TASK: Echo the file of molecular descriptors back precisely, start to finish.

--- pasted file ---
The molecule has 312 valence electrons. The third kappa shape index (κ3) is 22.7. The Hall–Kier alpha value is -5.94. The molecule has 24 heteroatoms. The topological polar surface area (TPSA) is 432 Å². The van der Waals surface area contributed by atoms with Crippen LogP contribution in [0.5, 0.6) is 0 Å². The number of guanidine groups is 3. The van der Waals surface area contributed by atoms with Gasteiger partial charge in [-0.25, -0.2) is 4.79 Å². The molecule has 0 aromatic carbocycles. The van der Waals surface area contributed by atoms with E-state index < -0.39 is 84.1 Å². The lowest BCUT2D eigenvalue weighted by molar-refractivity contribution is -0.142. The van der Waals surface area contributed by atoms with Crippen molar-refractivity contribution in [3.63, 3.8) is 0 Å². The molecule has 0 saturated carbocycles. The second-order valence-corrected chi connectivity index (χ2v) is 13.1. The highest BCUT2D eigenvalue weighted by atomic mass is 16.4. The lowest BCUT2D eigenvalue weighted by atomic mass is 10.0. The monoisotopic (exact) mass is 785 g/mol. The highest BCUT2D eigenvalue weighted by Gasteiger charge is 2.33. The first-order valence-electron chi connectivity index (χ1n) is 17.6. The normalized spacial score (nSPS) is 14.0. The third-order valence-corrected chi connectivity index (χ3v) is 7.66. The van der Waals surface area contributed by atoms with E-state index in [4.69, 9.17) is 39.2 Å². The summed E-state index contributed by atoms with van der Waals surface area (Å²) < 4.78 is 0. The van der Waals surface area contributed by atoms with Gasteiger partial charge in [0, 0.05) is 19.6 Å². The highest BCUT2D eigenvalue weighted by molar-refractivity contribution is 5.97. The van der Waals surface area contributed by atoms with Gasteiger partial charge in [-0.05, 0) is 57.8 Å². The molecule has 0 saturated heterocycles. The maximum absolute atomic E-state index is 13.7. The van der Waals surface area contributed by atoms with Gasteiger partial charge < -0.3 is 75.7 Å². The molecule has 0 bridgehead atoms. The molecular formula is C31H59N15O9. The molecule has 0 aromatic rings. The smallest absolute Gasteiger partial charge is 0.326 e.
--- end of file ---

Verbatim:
The molecule has 312 valence electrons. The third kappa shape index (κ3) is 22.7. The Hall–Kier alpha value is -5.94. The molecule has 24 heteroatoms. The topological polar surface area (TPSA) is 432 Å². The van der Waals surface area contributed by atoms with Crippen LogP contribution in [0.5, 0.6) is 0 Å². The number of guanidine groups is 3. The van der Waals surface area contributed by atoms with Gasteiger partial charge in [-0.25, -0.2) is 4.79 Å². The molecule has 0 aromatic carbocycles. The van der Waals surface area contributed by atoms with E-state index < -0.39 is 84.1 Å². The lowest BCUT2D eigenvalue weighted by molar-refractivity contribution is -0.142. The van der Waals surface area contributed by atoms with Crippen molar-refractivity contribution in [3.63, 3.8) is 0 Å². The molecule has 0 saturated carbocycles. The second-order valence-corrected chi connectivity index (χ2v) is 13.1. The highest BCUT2D eigenvalue weighted by atomic mass is 16.4. The lowest BCUT2D eigenvalue weighted by atomic mass is 10.0. The monoisotopic (exact) mass is 785 g/mol. The highest BCUT2D eigenvalue weighted by Gasteiger charge is 2.33. The first-order valence-electron chi connectivity index (χ1n) is 17.6. The normalized spacial score (nSPS) is 14.0. The third-order valence-corrected chi connectivity index (χ3v) is 7.66. The van der Waals surface area contributed by atoms with E-state index in [4.69, 9.17) is 39.2 Å². The summed E-state index contributed by atoms with van der Waals surface area (Å²) < 4.78 is 0. The van der Waals surface area contributed by atoms with Gasteiger partial charge in [0, 0.05) is 19.6 Å². The highest BCUT2D eigenvalue weighted by molar-refractivity contribution is 5.97. The van der Waals surface area contributed by atoms with Gasteiger partial charge in [-0.05, 0) is 57.8 Å². The molecule has 0 saturated heterocycles. The maximum absolute atomic E-state index is 13.7. The van der Waals surface area contributed by atoms with Gasteiger partial charge < -0.3 is 75.7 Å². The molecule has 0 bridgehead atoms. The molecular formula is C31H59N15O9. The molecule has 0 aromatic rings. The smallest absolute Gasteiger partial charge is 0.326 e.